PROBABILITY AND NON-PROBABILITY SAMPLING
There are several alternative ways of taking a sample. The major alternative sampling plans may be grouped into probability techniques and non-probability techniques. In probability sampling every element in the population has a known nonzero probability of selection. The simple random is the best known probability sample, in which each member of the population has an equal probability of being selected. Probability sampling designs are used when the representativeness of the sample is of importance in the interest of wider generalisability. When time or other factors, rather than generalisability, become critical, non-probability sampling is generally used.
In non-probability sampling the probability of any particular element of the population being chosen is unknown. The selection of units in non-probability sampling is quite arbitrary, as researchers rely heavily on personal judgment. It should be noted that there are no appropriate statistical techniques for measuring random sampling error from a non-probability sample. Thus projecting the data beyond the sample is statistically inappropriate. Nevertheless, there are occasions when non-probability samples are best suited for the researcher’s purpose.
Types of non-probability sampling:
In non-probability sampling designs, the elements in the population do not have any probabilities attached to their being chosen as sample subjects. This means that the findings from the study of the sample cannot be confidently generalized to the population. However the researchers may at times be less concerned about generalisability than obtaining some preliminary information in a quick and inexpensive way. Sometimes non-probability could be thee only way to collect the data.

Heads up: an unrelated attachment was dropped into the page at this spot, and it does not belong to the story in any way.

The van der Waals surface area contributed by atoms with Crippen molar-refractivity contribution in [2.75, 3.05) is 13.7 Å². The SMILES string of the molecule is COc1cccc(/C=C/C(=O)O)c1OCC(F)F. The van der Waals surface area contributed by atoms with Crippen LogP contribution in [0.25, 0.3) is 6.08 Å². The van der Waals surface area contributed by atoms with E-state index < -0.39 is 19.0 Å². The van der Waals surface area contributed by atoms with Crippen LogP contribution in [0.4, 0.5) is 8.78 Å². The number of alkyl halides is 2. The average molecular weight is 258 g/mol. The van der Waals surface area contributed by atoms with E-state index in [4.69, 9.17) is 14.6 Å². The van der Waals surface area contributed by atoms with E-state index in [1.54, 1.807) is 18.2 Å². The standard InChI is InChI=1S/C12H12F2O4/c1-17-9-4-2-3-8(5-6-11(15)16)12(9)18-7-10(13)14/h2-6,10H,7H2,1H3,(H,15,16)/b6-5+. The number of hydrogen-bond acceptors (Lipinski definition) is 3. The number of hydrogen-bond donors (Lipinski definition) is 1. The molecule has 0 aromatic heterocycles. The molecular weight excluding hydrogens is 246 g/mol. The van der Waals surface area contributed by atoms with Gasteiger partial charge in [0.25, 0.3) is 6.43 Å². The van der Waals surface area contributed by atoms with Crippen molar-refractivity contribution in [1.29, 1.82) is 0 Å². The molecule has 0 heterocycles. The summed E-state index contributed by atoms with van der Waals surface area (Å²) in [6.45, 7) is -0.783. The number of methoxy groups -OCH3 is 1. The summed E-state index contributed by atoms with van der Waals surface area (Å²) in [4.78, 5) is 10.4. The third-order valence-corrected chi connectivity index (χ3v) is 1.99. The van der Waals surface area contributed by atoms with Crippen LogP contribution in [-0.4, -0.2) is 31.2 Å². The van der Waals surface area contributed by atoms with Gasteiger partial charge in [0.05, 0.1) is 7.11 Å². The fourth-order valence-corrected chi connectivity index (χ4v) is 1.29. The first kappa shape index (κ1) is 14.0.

Convenience sampling (also called haphazard or accidental sampling) refers to sampling by obtaining units or people who are most conveniently available. For example, it may be convenient and economical to sample employees in companies in a nearby area, sample from a pool of friends and neighbors. The person-on-the street interview conducted by TV programs is another example. TV interviewers go on the street with camera and microphone to talk to few people who are convenient to interview. The people walking past a TV studio in thee middle of the day do not represent everyone (homemakers, people in the rural areas). Likewise, TV interviewers select people who look “normal” to them and avoid people who are unattractive, poor, very old, or inarticulate.
Another example of haphazard sample is that of a newspaper that asks the readers to clip a questionnaire from the paper and mail it in. Not everyone reads thee newspaper, has an interest in the topic, or will take the time to cut out the questionnaire, and mail it. Some will , and the number who do so may seem large, but the sample cannot be used to generalize accurately to the population.